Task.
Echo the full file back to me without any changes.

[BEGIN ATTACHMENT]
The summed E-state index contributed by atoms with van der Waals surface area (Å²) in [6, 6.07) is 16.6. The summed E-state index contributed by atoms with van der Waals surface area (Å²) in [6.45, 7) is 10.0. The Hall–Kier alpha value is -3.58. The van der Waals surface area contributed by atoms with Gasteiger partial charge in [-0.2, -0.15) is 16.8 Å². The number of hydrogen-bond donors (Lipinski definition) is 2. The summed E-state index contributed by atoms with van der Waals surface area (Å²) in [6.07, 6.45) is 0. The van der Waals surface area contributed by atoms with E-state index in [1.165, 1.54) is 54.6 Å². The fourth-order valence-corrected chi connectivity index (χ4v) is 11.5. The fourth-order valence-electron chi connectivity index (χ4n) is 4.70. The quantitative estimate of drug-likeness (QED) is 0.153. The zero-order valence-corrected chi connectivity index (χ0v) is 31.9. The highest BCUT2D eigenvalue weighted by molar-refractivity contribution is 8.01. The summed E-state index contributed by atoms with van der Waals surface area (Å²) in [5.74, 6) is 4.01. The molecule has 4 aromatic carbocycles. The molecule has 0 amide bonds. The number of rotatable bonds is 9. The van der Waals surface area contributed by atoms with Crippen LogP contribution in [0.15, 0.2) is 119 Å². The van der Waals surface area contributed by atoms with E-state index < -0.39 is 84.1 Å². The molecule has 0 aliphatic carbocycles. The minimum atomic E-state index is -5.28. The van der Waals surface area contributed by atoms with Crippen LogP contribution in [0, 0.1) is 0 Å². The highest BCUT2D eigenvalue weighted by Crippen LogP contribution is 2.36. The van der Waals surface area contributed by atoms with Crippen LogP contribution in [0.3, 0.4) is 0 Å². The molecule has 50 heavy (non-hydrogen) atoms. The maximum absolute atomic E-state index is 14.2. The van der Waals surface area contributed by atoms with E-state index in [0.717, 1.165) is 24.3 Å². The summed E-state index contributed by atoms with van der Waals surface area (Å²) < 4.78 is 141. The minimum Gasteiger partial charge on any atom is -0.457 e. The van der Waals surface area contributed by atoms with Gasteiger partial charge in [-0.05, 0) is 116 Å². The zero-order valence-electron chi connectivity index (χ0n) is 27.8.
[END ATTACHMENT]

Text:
The summed E-state index contributed by atoms with van der Waals surface area (Å²) in [6, 6.07) is 16.6. The summed E-state index contributed by atoms with van der Waals surface area (Å²) in [6.45, 7) is 10.0. The Hall–Kier alpha value is -3.58. The van der Waals surface area contributed by atoms with Gasteiger partial charge in [-0.2, -0.15) is 16.8 Å². The number of hydrogen-bond donors (Lipinski definition) is 2. The summed E-state index contributed by atoms with van der Waals surface area (Å²) in [6.07, 6.45) is 0. The van der Waals surface area contributed by atoms with E-state index in [1.165, 1.54) is 54.6 Å². The fourth-order valence-corrected chi connectivity index (χ4v) is 11.5. The fourth-order valence-electron chi connectivity index (χ4n) is 4.70. The quantitative estimate of drug-likeness (QED) is 0.153. The zero-order valence-corrected chi connectivity index (χ0v) is 31.9. The highest BCUT2D eigenvalue weighted by molar-refractivity contribution is 8.01. The summed E-state index contributed by atoms with van der Waals surface area (Å²) in [5.74, 6) is 4.01. The molecule has 4 aromatic carbocycles. The molecule has 0 amide bonds. The number of rotatable bonds is 9. The van der Waals surface area contributed by atoms with Crippen LogP contribution in [0.15, 0.2) is 119 Å². The van der Waals surface area contributed by atoms with E-state index < -0.39 is 84.1 Å². The molecule has 0 aliphatic carbocycles. The minimum atomic E-state index is -5.28. The van der Waals surface area contributed by atoms with Crippen LogP contribution in [0, 0.1) is 0 Å². The highest BCUT2D eigenvalue weighted by Crippen LogP contribution is 2.36. The van der Waals surface area contributed by atoms with Crippen LogP contribution in [0.3, 0.4) is 0 Å². The molecule has 50 heavy (non-hydrogen) atoms. The maximum absolute atomic E-state index is 14.2. The van der Waals surface area contributed by atoms with E-state index in [0.717, 1.165) is 24.3 Å². The summed E-state index contributed by atoms with van der Waals surface area (Å²) < 4.78 is 141. The minimum Gasteiger partial charge on any atom is -0.457 e. The van der Waals surface area contributed by atoms with Gasteiger partial charge in [-0.05, 0) is 116 Å². The zero-order valence-electron chi connectivity index (χ0n) is 27.8.